"It was so difficult to come to this country," Domingo says through an interpreter.

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4:23pm

Fri June 27, 2014
Code Switch

Wave Of Guatemalan Migrant Children Presents Unique Challenges

Originally published on Sat June 28, 2014 9:46 am

Two young girls watch a World Cup soccer match on a television at the U.S. Customs and Border Protection Nogales Placement Center in Nogales, Ariz.
Ross D. Franklin AP

President Obama issued a warning this week to any parents in Mexico and Central America considering allowing their children to cross the U.S. border alone.

"Do not send your children to the borders," he told ABC News. "If they do make it, they'll get sent back. More importantly, they may not make it."

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4:03pm

Tue June 24, 2014
Code Switch

The Map Of Native American Tribes You've Never Seen Before

Originally published on Tue June 24, 2014 7:14 pm

Aaron Carapella, a self-taught mapmaker in Warner, Okla., has designed a map of Native American tribes showing their locations before first contact with Europeans.
Hansi Lo Wang NPR

Finding an address on a map can be taken for granted in the age of GPS and smartphones. But centuries of forced relocation, disease and genocide have made it difficult to find where many Native American tribes once lived.

Aaron Carapella, a self-taught mapmaker in Warner, Okla., has pinpointed the locations and original names of hundreds of American Indian nations before their first contact with Europeans.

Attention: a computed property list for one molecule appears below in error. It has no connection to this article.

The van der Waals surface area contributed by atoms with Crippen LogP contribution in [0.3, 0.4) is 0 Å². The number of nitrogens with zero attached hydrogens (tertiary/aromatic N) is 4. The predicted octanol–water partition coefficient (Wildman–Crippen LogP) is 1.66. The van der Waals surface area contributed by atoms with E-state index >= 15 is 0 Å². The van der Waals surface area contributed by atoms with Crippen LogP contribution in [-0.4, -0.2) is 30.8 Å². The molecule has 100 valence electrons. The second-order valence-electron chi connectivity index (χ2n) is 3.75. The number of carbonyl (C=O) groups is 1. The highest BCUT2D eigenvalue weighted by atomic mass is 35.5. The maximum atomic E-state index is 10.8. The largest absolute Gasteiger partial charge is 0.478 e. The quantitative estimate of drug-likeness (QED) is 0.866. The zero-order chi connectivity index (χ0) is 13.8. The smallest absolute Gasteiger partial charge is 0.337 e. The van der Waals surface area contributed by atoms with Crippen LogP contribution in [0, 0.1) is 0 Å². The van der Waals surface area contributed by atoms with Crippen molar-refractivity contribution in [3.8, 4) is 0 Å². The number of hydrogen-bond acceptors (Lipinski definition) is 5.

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4:32pm

Wed June 18, 2014
News

Ruling On Redskins' Trademarks Carries Symbolic Weight

Originally published on Wed June 18, 2014 7:08 pm

Transcript

ROBERT SIEGEL, HOST:

From NPR News, this is ALL THINGS CONSIDERED. I'm Robert Siegel.

MELISSA BLOCK, HOST:

And I'm Melissa Block. The U.S. Patent and Trademark Office has canceled six trademark registrations held by the Washington Redskins. Today's ruling determined the football teams trademark name is disparaging to Native Americans and unfit for federal registration. But as Hansi Lo Wang of NPR's Code Switch team reports, the team still owns the Redskins name and can continue to use it.

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8:57am

Sat June 14, 2014
Code Switch

50 Years Ago, Freedom Summer Began By Training For Battle

Originally published on Thu June 26, 2014 6:51 pm

Freedom Summer activists sing before leaving training sessions at Western College for Women in Oxford, Ohio, for Mississippi in June 1964.
Ted Polumbaum Collection Newseum

Idealism drove hundreds of college students to Mississippi 50 years ago.

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4:02pm

Fri June 13, 2014
Code Switch

An Opera Remembers The Tragedy Of An Asian-American Soldier

Originally published on Sat June 14, 2014 12:34 pm

Andrew Stenson plays Pvt. Danny Chen in An American Soldier, a new opera about the hazing and death of the Chinese-American soldier from New York City.
Sarah Tilotta NPR

About two years ago, playwright David Henry Hwang turned down an offer to write a play about the brief life and suicide of Army Pvt. Danny Chen.

But an opera? He couldn't refuse.

"This is a story with big emotions, big primary colors in a way, and big plot events," says Hwang, who wrote the libretto for An American Soldier, a new hourlong opera commissioned by Washington National Opera.

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4:36pm

Mon June 2, 2014
Remembrances

Civil Rights Activist Yuri Kochiyama Dies At 93

Prominent activist Yuri Kochiyama has died of natural causes at 93. The civil rights champion successfully fought for reparations to be paid to Japanese-Americans interned during World War II.